Customer Service of Taxes – Part 1 of 2

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I dedicated the latter part of today to finishing and paying my taxes. Like all Americans (except Leona Helmsey), I pay taxes.

Even though my taxes aren’t that complicated, the entire process is annoying and confusing. I am usually pretty good with government forms and bureaucracies, but the tax system tends to overwhelm me because of both its depth and breadth. My taxes are different than most people’s because as a consultant, I am paid almost entirely as an independent contractor (1099’s). However, this post isn’t about taxes – it is about the customer service associated with them. (If you want to read a blog about taxes, check out Taxgirl by my friend Kelly Erb.)

I decided not to go with H&R Block or one of those firms because my taxes are actually quite simple – they just involve going through my folder of 1099’s and entering in the numbers and some related information. With that in mind, I did head over to TurboTax. I had seen the commercials, was familiar with the Intuit brand, and had used their more “serious” applications for other things in the past. Registration was fine and the online software was actually pretty nice. They made a point of explaining things in a lot of detail and providing enough help and guidance to make it relatively simple.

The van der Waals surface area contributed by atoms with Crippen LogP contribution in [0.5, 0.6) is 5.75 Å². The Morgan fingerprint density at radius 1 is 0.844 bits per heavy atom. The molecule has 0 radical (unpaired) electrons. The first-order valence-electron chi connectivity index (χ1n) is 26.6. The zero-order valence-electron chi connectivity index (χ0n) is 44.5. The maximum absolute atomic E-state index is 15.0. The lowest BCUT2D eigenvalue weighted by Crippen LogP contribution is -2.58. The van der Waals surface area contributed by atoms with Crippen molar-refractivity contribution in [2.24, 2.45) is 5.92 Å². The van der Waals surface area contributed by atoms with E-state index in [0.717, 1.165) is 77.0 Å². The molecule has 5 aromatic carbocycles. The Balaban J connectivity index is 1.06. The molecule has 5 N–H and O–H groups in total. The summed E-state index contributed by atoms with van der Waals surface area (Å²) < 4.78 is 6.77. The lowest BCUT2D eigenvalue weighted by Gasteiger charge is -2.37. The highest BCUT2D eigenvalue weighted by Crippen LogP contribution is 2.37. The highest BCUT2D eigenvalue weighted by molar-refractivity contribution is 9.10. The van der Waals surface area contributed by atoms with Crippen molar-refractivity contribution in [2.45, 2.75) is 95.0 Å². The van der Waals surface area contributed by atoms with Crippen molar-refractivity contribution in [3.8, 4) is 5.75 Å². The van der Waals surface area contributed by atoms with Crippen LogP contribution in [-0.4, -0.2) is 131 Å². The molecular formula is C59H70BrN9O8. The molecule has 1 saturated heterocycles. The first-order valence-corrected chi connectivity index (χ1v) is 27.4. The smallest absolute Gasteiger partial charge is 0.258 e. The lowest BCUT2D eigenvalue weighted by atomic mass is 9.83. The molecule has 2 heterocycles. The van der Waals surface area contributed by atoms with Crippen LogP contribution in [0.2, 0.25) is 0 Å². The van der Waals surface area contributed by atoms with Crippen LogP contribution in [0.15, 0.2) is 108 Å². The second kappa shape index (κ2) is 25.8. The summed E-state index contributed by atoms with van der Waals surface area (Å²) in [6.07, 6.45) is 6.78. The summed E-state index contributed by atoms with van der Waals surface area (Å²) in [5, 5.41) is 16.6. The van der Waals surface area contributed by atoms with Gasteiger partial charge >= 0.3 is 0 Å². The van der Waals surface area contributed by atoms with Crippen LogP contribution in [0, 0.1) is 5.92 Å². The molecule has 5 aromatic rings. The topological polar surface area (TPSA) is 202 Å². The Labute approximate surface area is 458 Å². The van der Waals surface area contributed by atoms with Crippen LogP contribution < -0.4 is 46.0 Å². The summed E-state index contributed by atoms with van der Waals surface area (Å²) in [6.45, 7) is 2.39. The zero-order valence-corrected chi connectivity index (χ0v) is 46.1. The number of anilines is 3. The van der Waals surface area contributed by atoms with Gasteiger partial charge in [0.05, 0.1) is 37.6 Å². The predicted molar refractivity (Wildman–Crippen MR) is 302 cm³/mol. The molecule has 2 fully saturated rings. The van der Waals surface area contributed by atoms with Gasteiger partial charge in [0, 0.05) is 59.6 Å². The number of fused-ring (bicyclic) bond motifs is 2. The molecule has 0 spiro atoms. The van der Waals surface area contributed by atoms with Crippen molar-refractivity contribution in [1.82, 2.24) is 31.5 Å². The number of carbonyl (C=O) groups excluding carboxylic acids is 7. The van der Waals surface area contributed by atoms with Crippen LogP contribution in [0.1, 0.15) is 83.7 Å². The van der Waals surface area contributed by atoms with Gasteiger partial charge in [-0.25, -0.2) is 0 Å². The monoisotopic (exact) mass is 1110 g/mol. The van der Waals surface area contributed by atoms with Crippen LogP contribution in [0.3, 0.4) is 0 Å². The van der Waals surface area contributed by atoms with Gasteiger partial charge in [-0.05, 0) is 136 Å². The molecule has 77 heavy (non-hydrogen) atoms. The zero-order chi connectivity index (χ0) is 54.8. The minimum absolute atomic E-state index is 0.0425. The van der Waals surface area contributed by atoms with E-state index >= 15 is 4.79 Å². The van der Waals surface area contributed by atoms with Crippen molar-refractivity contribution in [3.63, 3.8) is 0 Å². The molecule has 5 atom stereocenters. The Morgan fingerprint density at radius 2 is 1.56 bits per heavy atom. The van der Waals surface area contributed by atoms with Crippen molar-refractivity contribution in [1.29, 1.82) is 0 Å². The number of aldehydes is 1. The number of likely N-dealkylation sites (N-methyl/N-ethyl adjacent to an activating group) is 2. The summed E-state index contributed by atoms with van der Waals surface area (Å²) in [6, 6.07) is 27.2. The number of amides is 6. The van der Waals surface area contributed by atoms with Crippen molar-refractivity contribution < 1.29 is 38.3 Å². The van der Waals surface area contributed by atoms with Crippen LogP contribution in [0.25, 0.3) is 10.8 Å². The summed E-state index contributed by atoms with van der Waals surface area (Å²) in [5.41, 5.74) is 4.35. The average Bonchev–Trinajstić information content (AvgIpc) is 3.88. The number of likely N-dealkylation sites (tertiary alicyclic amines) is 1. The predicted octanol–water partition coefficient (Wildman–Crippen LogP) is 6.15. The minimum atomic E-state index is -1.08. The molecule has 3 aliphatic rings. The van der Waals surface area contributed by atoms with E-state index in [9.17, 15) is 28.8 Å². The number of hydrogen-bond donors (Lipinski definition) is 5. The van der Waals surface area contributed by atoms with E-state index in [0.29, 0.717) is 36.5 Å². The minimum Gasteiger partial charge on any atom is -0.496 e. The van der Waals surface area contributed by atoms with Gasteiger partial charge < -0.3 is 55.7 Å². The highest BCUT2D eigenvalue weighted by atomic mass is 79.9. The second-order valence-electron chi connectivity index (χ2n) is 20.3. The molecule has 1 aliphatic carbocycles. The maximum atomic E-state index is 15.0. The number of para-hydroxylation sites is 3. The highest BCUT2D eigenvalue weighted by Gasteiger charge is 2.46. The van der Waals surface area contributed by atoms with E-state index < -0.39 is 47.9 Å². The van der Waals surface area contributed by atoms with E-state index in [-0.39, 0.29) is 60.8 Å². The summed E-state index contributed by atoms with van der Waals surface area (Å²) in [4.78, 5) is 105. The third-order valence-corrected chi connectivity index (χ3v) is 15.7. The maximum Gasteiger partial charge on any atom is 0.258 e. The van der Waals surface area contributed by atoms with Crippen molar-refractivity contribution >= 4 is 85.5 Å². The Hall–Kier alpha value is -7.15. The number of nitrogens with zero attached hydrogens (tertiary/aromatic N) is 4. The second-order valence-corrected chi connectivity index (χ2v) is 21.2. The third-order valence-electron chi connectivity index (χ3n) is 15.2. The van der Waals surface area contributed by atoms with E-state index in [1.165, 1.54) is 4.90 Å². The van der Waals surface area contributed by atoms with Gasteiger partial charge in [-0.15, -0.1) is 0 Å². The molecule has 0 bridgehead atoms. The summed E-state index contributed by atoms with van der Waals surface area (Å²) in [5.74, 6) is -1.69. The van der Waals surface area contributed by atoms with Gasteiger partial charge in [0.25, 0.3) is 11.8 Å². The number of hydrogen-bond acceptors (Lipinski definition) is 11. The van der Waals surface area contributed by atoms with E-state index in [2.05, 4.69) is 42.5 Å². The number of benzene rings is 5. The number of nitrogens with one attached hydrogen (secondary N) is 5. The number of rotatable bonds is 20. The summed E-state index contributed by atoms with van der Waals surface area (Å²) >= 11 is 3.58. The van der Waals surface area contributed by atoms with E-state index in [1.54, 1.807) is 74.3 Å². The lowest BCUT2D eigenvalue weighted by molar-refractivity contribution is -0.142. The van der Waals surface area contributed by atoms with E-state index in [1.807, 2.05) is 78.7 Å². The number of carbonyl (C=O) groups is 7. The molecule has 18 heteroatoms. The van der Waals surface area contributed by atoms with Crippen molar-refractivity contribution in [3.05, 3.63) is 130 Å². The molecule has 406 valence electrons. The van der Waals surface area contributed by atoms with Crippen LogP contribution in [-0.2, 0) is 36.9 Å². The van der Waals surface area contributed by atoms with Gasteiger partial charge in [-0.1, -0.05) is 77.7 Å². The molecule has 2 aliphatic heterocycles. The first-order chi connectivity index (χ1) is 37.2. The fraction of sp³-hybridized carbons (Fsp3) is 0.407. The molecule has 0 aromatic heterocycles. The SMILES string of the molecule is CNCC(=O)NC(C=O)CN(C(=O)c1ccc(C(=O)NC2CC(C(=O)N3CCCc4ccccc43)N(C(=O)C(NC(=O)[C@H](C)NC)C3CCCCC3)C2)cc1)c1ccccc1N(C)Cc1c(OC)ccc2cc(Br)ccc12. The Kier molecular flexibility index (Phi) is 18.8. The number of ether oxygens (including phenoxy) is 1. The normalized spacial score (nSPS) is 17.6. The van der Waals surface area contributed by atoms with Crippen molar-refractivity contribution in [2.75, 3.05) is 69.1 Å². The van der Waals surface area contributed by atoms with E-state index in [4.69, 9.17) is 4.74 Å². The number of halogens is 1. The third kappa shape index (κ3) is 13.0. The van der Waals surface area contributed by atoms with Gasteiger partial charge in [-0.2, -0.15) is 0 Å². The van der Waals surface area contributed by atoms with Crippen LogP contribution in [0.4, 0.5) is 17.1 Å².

What is nice about TurboTax (and most of the products that compete with it) is I didn’t have to pay anything upfront and was able to go at my own pace. This makes sense because most people don’t have the time or patience to do it all at one sitting and quite often, don’t have all the information they need to finish it in one sitting. Not paying upfront is fine because it doesn’t cost Intuit much for me to get started and the more time I invest in using their software, the more likely I am just to pay the money to use the software (you pay before you file). It is definitely a smart business practice that I am sure helps their bottom line.

Thinking my taxes might be even simpler than I thought, I foolishly decided to call the IRS. I waited on hold for about 15 minutes while I worked on a client presentation. I was connected to a lady who was very professional (she said her first and last name and her ID number) and asked me a few questions. She then explained that I had to be transferred to another department. 30 minutes later (I was making progress on the said presentation) and I was talking to another lady. Since my income for one form was reported in box 7, I had to be transfered to the business department. Another 30 minutes (I was finished with the presentation at this point) and I spoke to a nice guy who answered some questions. He was difficult to understand, but did help point me in the right direction. I went back to TurboTax, made a few changes based on what the IRS representative told me, and that was it.

I was paid and filed. Or so I thought. The rest of my tax experience will be posted tomorrow.

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